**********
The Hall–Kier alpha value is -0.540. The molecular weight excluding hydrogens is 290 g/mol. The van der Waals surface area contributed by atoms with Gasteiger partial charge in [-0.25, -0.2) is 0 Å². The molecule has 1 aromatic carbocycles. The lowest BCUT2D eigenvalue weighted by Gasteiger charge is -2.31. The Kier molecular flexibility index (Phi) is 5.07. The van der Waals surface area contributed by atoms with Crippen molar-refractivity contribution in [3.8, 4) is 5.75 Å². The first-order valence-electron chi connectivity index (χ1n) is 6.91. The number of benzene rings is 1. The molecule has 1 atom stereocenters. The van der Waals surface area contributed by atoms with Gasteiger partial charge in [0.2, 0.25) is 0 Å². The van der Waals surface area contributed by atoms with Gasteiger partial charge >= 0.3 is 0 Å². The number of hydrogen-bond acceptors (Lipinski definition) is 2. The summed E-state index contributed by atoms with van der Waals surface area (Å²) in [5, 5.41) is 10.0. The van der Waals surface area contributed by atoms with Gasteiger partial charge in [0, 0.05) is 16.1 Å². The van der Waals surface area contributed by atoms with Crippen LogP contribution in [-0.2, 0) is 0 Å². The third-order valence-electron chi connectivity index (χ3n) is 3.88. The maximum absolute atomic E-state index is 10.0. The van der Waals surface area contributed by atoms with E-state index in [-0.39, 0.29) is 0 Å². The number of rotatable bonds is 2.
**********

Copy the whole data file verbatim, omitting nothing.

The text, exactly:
The Hall–Kier alpha value is -0.540. The molecular weight excluding hydrogens is 290 g/mol. The van der Waals surface area contributed by atoms with Gasteiger partial charge in [-0.25, -0.2) is 0 Å². The molecule has 1 aromatic carbocycles. The lowest BCUT2D eigenvalue weighted by Gasteiger charge is -2.31. The Kier molecular flexibility index (Phi) is 5.07. The van der Waals surface area contributed by atoms with Crippen molar-refractivity contribution in [3.8, 4) is 5.75 Å². The first-order valence-electron chi connectivity index (χ1n) is 6.91. The number of benzene rings is 1. The molecule has 1 atom stereocenters. The van der Waals surface area contributed by atoms with Gasteiger partial charge in [0.2, 0.25) is 0 Å². The van der Waals surface area contributed by atoms with Gasteiger partial charge >= 0.3 is 0 Å². The number of hydrogen-bond acceptors (Lipinski definition) is 2. The summed E-state index contributed by atoms with van der Waals surface area (Å²) in [5, 5.41) is 10.0. The van der Waals surface area contributed by atoms with Gasteiger partial charge in [0, 0.05) is 16.1 Å². The van der Waals surface area contributed by atoms with Crippen LogP contribution in [-0.2, 0) is 0 Å². The third-order valence-electron chi connectivity index (χ3n) is 3.88. The maximum absolute atomic E-state index is 10.0. The van der Waals surface area contributed by atoms with E-state index in [-0.39, 0.29) is 0 Å². The number of rotatable bonds is 2.